In a former life, the Front Room was rather huge, at least 32′ 10″ x 13′ 3″ (L x W). In that former life, Nikki arranged furniture and decoration as to divide the space into a dinning room and a living room. So, given the larger space, there were two ‘separate’ rooms.
In an ‘open concept’, this is typical. And, with Nikki and the family living here, the arrangement was conducive to our lifestyle.
What we called the Front Room was actually the ‘Living Room’. We called it the Front room because it faced the front yard. You came into the house via the front door in the front room.
When Nikki left, the Front Room became empty. There was no furniture, no decorations. She left seven years ago and nothing has changed. Not her fault, I am not a interior decorator.
But now, things are starting to change.
Now, I divided the Front Room into two separate rooms with a 2×4 wall. There is now an Office that is 13′ 6″ x 9′ 6″. And now there is a reduced Front Room at 13′ 3″ x 19′ 4″.
The reason for the change is that for the last year, since March 2020, I have worked from home. Like a lot of other people, working from home has it challenges and I choose to meet that challenge by using my ‘home’ desk as my ‘work’ desk. For convenience, my home desk was in my bedroom. So, my bedroom became my ‘office’. That was ok for a while, it was a quick solution to the sudden you-need-to-work-from-home-now order. Thinking it was a temporary solution, I did not mind my office desk being three feet from my bed.
However, it seemed to be apparent that working from home was going to be for the long term and now I wanted something different. My mood and attitude was degrading. To combat the degrading attitude, I experimented by moving the ‘office’ desk into the ‘dinning room’. I bought a folding plastic banquet table from Amazon and set up my work computers on this table. This room has a large window. Orienting the desk so ambient light did not conflict with the computer monitor (unlike the bedroom configuration) was actually uplifting and comforting. I can open the window and hear the neighborhood sounds and look out to the sunlight and see the occasional bird fly by the window. It wasn’t dark and confining like the crowded bedroom so my mood began to change.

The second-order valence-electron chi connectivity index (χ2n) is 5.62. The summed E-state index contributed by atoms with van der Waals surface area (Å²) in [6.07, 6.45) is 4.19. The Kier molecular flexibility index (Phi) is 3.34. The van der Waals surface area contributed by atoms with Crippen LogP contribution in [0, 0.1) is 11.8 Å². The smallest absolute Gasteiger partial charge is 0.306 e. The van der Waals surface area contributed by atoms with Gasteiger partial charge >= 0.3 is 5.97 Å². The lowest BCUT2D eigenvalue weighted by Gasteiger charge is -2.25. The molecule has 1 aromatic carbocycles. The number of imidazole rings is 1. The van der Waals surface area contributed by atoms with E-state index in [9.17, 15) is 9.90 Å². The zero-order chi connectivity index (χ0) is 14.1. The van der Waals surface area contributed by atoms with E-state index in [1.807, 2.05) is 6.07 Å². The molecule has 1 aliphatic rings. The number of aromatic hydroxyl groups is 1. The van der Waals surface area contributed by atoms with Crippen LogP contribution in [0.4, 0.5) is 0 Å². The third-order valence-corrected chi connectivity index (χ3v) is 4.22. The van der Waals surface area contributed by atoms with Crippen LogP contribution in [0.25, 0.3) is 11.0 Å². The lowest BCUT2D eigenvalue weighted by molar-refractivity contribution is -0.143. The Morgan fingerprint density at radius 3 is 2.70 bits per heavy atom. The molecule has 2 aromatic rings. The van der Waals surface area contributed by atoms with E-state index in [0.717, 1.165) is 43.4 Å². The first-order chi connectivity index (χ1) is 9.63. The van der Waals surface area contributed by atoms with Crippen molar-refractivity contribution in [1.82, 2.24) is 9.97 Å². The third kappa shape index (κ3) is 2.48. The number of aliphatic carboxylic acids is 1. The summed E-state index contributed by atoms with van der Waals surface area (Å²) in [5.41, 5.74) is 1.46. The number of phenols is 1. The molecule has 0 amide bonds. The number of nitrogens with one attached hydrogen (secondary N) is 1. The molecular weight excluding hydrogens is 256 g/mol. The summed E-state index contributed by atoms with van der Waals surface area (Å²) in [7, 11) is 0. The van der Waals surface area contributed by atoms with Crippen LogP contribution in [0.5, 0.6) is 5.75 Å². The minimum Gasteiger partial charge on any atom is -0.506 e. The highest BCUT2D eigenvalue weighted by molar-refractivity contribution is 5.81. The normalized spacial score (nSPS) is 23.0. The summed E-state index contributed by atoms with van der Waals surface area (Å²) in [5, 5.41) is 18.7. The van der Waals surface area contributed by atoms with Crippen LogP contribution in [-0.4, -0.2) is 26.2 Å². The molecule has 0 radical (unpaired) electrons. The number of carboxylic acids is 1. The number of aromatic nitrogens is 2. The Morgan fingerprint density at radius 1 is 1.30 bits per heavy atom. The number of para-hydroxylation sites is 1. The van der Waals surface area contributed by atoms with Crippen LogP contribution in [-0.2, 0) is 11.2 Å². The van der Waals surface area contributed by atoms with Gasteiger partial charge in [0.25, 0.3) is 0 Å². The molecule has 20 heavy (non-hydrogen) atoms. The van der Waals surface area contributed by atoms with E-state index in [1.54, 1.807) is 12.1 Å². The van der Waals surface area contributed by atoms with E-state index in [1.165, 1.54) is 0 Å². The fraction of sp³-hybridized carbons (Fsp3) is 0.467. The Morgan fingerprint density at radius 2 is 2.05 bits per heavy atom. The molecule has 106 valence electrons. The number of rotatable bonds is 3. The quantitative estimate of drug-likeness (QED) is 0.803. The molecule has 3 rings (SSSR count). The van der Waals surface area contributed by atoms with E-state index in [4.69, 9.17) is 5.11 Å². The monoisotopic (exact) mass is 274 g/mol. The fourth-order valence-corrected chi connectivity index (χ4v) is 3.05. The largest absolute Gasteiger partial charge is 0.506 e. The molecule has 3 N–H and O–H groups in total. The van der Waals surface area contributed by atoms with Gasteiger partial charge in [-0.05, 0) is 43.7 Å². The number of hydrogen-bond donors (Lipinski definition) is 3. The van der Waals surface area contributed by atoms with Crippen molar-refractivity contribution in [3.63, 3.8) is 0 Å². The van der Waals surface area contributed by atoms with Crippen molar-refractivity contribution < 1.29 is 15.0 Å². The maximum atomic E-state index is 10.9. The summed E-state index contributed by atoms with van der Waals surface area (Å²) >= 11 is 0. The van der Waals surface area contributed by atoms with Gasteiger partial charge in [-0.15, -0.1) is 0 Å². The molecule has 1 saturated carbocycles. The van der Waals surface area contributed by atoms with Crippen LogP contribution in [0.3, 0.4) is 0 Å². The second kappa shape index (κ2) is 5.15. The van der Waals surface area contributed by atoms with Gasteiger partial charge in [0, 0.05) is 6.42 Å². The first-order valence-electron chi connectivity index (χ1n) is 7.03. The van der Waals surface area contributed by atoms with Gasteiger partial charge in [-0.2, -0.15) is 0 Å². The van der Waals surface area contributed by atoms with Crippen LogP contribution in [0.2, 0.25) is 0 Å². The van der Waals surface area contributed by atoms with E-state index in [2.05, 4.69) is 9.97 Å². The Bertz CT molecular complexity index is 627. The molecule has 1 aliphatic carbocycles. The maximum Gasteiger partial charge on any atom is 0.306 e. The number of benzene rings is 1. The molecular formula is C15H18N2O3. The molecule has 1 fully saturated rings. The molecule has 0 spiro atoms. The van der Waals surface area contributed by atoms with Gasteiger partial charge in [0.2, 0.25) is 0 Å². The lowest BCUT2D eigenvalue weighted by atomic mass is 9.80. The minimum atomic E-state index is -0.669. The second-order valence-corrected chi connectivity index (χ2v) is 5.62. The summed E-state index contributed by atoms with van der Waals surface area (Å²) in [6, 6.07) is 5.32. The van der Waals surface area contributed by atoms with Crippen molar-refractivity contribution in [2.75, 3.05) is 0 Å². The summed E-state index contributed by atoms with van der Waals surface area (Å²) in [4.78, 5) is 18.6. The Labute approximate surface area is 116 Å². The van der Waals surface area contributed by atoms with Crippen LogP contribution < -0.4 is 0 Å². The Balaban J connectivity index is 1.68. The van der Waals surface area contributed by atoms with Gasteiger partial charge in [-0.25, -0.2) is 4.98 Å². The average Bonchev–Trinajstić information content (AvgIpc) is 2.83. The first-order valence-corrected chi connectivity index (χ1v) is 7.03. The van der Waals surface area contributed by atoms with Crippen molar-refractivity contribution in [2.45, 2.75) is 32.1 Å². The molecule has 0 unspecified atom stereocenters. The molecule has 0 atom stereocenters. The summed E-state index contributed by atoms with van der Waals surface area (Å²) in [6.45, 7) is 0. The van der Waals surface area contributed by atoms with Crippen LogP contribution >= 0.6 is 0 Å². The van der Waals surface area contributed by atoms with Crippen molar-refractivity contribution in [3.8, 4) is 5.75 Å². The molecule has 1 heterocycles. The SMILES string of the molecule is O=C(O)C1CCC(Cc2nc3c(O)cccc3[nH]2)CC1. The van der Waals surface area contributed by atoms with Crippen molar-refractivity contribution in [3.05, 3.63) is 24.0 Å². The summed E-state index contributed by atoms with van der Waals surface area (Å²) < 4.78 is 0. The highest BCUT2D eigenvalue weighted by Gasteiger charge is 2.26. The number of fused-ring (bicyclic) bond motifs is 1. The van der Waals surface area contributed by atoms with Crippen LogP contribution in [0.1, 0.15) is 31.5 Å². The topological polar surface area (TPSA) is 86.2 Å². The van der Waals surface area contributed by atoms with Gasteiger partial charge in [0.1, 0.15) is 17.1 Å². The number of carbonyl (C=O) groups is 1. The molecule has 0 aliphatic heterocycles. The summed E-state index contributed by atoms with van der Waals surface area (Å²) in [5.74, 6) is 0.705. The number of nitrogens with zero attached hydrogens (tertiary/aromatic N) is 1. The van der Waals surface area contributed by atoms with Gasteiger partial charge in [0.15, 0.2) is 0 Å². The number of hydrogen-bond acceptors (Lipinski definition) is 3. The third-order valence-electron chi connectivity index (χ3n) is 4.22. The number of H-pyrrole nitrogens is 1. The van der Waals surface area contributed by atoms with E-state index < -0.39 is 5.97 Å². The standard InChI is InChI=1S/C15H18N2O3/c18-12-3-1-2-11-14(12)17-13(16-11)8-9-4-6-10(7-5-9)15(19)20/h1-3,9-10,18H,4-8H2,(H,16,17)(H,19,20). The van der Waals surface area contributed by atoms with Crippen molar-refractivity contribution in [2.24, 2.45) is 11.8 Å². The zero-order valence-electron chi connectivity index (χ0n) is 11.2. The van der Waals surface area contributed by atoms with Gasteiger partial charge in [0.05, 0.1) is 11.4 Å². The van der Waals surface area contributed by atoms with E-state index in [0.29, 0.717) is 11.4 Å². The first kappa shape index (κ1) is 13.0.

I became aware that I needed a division of ‘work’ and ‘living’ space. So, I put up a simple 2×4 wall to separate the ‘dinning room’ (which became the office) from the ‘front room’. It was a simple effort that is taking too long to accomplish. Of course, I do everything myself so the effort is amateuristic and probably not to Code. I am particular about finishing the drywall so it is taking longer than necessary to complete the project.
Sanding between each mud application is suspending drywall particulate in the home atmosphere. Even though I spend hours cleaning up after each sanding episode, the drywall dust is finding a home on every surface in the house, especially the work desk, which is in the middle of the ‘construction zone’.
Hopefully, the computers will survive the infiltration of drywall dust. I do the best to protect them but I still work and type and clip photos and develop web pages and revise service manuals within a haze of drywall dust.